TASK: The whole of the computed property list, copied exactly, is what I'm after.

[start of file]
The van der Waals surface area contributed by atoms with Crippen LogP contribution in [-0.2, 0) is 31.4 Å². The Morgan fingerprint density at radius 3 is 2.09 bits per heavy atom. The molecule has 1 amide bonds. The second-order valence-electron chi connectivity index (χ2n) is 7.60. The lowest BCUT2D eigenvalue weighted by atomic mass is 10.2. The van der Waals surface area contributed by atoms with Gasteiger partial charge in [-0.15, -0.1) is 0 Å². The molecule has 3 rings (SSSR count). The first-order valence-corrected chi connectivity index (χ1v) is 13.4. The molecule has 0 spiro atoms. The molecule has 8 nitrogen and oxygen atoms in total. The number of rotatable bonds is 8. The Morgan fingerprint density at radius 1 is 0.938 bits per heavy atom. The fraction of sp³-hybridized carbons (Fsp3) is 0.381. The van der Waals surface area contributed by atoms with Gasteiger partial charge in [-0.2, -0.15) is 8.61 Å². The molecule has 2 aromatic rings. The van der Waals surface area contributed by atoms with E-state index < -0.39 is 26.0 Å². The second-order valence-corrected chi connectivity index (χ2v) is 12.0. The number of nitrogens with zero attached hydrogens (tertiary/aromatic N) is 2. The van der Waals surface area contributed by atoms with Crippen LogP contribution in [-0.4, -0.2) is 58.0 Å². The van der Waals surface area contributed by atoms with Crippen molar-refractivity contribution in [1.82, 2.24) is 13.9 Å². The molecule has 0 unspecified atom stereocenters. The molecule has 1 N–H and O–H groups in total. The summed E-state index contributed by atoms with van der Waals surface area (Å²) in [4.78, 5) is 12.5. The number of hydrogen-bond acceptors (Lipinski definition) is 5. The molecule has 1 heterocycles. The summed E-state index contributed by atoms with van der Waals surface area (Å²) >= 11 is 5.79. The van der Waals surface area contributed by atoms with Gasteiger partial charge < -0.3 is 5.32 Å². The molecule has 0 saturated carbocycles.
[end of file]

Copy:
The van der Waals surface area contributed by atoms with Crippen LogP contribution in [-0.2, 0) is 31.4 Å². The Morgan fingerprint density at radius 3 is 2.09 bits per heavy atom. The molecule has 1 amide bonds. The second-order valence-electron chi connectivity index (χ2n) is 7.60. The lowest BCUT2D eigenvalue weighted by atomic mass is 10.2. The van der Waals surface area contributed by atoms with Gasteiger partial charge in [-0.15, -0.1) is 0 Å². The molecule has 3 rings (SSSR count). The first-order valence-corrected chi connectivity index (χ1v) is 13.4. The molecule has 0 spiro atoms. The molecule has 8 nitrogen and oxygen atoms in total. The number of rotatable bonds is 8. The Morgan fingerprint density at radius 1 is 0.938 bits per heavy atom. The fraction of sp³-hybridized carbons (Fsp3) is 0.381. The van der Waals surface area contributed by atoms with Gasteiger partial charge in [-0.2, -0.15) is 8.61 Å². The molecule has 2 aromatic rings. The van der Waals surface area contributed by atoms with E-state index < -0.39 is 26.0 Å². The second-order valence-corrected chi connectivity index (χ2v) is 12.0. The number of nitrogens with zero attached hydrogens (tertiary/aromatic N) is 2. The van der Waals surface area contributed by atoms with Crippen LogP contribution in [-0.4, -0.2) is 58.0 Å². The van der Waals surface area contributed by atoms with Crippen molar-refractivity contribution in [1.82, 2.24) is 13.9 Å². The molecule has 0 unspecified atom stereocenters. The molecule has 1 N–H and O–H groups in total. The summed E-state index contributed by atoms with van der Waals surface area (Å²) in [4.78, 5) is 12.5. The number of hydrogen-bond acceptors (Lipinski definition) is 5. The molecule has 1 heterocycles. The summed E-state index contributed by atoms with van der Waals surface area (Å²) >= 11 is 5.79. The van der Waals surface area contributed by atoms with Gasteiger partial charge < -0.3 is 5.32 Å². The molecule has 0 saturated carbocycles.